Acute Myocardial Infarction following a possible direct intravenous bite of Russell’s viper (Daboia russelli)
© Silva et al.; licensee BioMed Central Ltd. 2012
Received: 8 June 2012
Accepted: 3 September 2012
Published: 12 September 2012
Russell’s viper (Daboia russelli) bites lead to high morbidity and mortality in South Asia. Although variety of clinical manifestations is reported in viper bite victims, myocardial ischemic events are rare.
We report a unique case of inferior wall ST elevation myocardial infarction due to a Russell’s viper bite over a vein with possible direct intravenous envenoming, in a young male with no past history or family history suggestive of ischemic cardiac disease, from Sri Lanka. In addition, the possible mechanisms of myocardial ischemia in snake bite victims are also briefly discussed.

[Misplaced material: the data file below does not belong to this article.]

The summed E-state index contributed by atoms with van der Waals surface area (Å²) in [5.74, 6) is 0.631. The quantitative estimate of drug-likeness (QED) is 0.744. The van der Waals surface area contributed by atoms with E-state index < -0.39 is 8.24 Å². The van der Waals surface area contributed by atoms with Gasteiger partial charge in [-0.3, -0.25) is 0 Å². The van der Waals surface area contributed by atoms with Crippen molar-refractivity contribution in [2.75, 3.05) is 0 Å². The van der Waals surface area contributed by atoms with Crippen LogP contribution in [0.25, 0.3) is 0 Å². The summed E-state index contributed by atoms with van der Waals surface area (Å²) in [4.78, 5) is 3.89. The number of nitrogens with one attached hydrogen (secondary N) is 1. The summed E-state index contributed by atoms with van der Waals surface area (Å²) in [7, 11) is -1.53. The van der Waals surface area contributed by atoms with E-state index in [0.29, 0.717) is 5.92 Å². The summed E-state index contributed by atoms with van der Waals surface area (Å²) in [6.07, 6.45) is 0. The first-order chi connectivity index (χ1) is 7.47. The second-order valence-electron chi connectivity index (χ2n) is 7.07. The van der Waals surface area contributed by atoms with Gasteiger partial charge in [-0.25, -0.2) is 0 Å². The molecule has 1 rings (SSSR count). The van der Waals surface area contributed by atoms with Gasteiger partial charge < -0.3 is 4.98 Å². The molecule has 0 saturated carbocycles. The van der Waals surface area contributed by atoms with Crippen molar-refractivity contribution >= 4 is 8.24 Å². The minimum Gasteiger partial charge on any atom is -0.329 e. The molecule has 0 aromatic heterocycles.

Importance of the awareness of physicians on the rare, yet fatal manifestations of snake envenoming is highlighted.
KeywordsMyocardial infarction Russell’s viper Intravenous Sri Lanka
Envenoming by Russell’s viper (Daboia russelli) is common in Sri Lanka, particularly in North Central Province where it leads to highest number of bites than any other snake , causing frequent systemic envenoming [2, 3]. Local swelling (92%), local necrosis (8.9%), coagulopathy (77%), neurotoxicity (78%), nephrotoxicity (18%), cardiac effects (3-12%) and myotoxicity (14%) is known to be associated with envenoming by Russell’s vipers . The available antivenom for this snake (Indian polyvalent antivenom), is known to be less effective in treating victims bitten by Sri Lankan Russell’s viper .
Ischemic cardiac events , arrhythmias  and cardiac tamponade  rarely occur after Russell’s viper bites. Although very rare, myocardial infarction following Russell’s viper bite has been previously reported from Sri Lanka . We report rapid development of inferior wall ST elevation myocardial infarction after Russell’s viper bite, probably due to direct intravenous venom injection.